I cannot think of a subject area, or class, in schools today in which we are not working with learners on articulating thinking. We regularly ask learners of all ages to put forth an idea then explain their reasoning in support of that idea. In English Language Arts we might ask readers to say what kind of person they think a character is, and use evidence from the book to explain why they think that. In Science classes we ask learners to form a hypothesis then use observations and data to prove their hypothesis correct or incorrect. In Social Studies we might ask learners to argue why a particular historical figure was a strong leader. In art and music classes we ask artists and performers to critique works and performances, using observations and knowledge of technique to support their judgements. I’m sure you’ve thought of an example from other contents in which learners are expected to share, or exchange, ideas and why they hold those ideas. This is very important work, and sometimes difficult work.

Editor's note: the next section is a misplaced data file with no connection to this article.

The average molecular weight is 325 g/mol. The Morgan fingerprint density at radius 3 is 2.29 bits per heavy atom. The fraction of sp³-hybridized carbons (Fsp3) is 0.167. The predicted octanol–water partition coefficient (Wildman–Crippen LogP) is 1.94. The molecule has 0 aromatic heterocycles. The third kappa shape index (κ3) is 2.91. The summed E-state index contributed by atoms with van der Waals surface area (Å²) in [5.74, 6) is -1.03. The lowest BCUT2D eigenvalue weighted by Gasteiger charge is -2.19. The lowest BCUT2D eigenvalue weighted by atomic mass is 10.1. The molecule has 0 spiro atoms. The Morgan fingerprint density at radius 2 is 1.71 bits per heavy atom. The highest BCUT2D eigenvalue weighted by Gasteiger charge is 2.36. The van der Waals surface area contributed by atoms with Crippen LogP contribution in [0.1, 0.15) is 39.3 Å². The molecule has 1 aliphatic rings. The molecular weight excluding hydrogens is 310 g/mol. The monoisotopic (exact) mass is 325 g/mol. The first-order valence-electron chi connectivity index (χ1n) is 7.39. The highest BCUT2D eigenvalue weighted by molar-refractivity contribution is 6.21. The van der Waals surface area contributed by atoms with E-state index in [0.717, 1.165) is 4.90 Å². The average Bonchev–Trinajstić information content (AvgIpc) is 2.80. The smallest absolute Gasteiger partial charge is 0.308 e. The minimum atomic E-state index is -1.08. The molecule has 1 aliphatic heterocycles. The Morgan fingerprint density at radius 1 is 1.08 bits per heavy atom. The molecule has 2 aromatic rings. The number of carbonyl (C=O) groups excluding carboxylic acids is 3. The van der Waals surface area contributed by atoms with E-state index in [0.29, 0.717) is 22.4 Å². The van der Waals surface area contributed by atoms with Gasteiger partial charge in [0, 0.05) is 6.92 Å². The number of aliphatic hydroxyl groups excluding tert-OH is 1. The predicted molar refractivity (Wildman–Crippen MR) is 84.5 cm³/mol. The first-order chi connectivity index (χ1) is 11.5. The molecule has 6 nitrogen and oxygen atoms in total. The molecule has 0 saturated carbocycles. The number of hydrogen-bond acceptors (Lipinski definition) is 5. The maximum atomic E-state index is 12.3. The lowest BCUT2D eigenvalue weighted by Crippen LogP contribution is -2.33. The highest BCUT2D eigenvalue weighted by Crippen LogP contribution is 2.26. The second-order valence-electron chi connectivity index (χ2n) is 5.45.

Choice in learning is an essential element of the Applied Learning philosophy. When learners have a say in the what, where, when, and how of their learning both engagement and autonomy flourish. Sometimes when we start thinking through choice in the learning environment our minds swing to the extremes. We imagine a place where the learners direct everything.
Courtney is the Instructional Coach for KIDS RSU #2 in Maine. She also hosts a podcast about personalized learning, and is available for independent consulting work.
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